One of the current ideas about computing is that the operating system is becoming less important. With many software applications and even your data in the cloud, most of the work that you do can be done in a browser, or so the idea goes. That’s not true for me. While I do use my e-mail and calendar in Google Apps, sync my most important files to the cloud with ProfHacker favorite Dropbox, and use any number of other web applications, I still spend most of my computing time in my operating system using applications that can’t be run on a web service. For security and privacy reasons, which we’ve covered, you might not want much of your important in the cloud anyway.
From time to time, I need to run a different operating system than my OS of choice. If I’m finishing up an important web project, I like to test the website on Windows and Linux as well as on my Mac. You might want to use one operating system, but need to use a particular application that only runs on Windows or Mac every now and then. Or you might want to test out an operating system, such as a new release of Windows or Ubuntu, without changing the OS that you rely on.
One solution to this problem is to have your computer dual boot. This means that two operating systems, say Mac and Windows, live on your hard disk, and when you start the computer you can pick which one you want to run. Dual-booting has its downsides. It’s technically complex and not for the faint of heart to set up. You can also only use one of the operating systems at a time.
Another solution is to use a virtual operating system. This is the idea: Let’s say that you’re using a Mac. Using virtualization software, you can run Windows as if it were an application on your computer. In essence, your computer is acting as if it were running an entirely separate computer at the same time. (If you want a more technical explanation, read this.)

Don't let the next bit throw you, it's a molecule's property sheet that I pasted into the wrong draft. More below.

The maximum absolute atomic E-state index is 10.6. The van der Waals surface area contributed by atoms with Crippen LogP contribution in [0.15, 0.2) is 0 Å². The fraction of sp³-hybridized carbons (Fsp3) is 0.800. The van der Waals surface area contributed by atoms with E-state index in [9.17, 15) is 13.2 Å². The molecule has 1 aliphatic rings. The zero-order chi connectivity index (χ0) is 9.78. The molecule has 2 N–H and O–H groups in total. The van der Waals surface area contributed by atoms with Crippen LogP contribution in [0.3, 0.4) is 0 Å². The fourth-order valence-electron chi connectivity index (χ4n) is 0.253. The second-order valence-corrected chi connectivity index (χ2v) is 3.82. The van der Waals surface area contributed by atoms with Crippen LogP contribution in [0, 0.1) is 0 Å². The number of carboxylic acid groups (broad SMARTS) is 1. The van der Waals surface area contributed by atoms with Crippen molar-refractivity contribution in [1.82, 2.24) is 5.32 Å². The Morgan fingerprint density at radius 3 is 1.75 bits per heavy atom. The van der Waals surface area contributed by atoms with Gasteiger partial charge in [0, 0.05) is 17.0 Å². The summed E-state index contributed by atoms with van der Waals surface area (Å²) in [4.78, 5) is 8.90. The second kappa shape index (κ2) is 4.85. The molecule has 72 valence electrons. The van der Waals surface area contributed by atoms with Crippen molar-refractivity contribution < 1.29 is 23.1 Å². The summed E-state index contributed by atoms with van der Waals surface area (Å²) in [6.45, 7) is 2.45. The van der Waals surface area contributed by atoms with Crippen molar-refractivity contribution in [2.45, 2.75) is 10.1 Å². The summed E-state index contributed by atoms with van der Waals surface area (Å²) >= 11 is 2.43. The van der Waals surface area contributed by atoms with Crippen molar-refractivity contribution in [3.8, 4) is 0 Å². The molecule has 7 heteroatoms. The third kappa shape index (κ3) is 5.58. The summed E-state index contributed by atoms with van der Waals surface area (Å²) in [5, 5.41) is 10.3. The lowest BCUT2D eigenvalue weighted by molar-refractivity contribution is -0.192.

You can buy virtualization software, but a good free and open-source option is VirtualBox from Oracle (and formerly from Sun). This isn’t a full review of VirtualBox, but I can describe some of its features. You can install it on Windows, Mac, or Linux. VirtualBox then runs on the host operating system like any other program. When you run VirtualBox, you can set up different virtual computers, then install an operating system on them. For example, on my Mac I might want to run a Windows virtual machine and an Ubuntu virtual machine. You can then start up the virtual computers, which will open in another window. From there, you run whatever software you like on the new OS.
You can get an idea of how this works from this screenshot of a Mac running Windows 7 (click for a bigger image):
I’ve found VirtualBox to be more than adequate for my virtualization needs. Last summer Amy listed it as one of the five things that helped her survive the summer. What about you? Do you ever need to run a different operating system? How do you go about doing so?
VirtualBox logo and screenshot are taken from virtualbox.org.Return to Top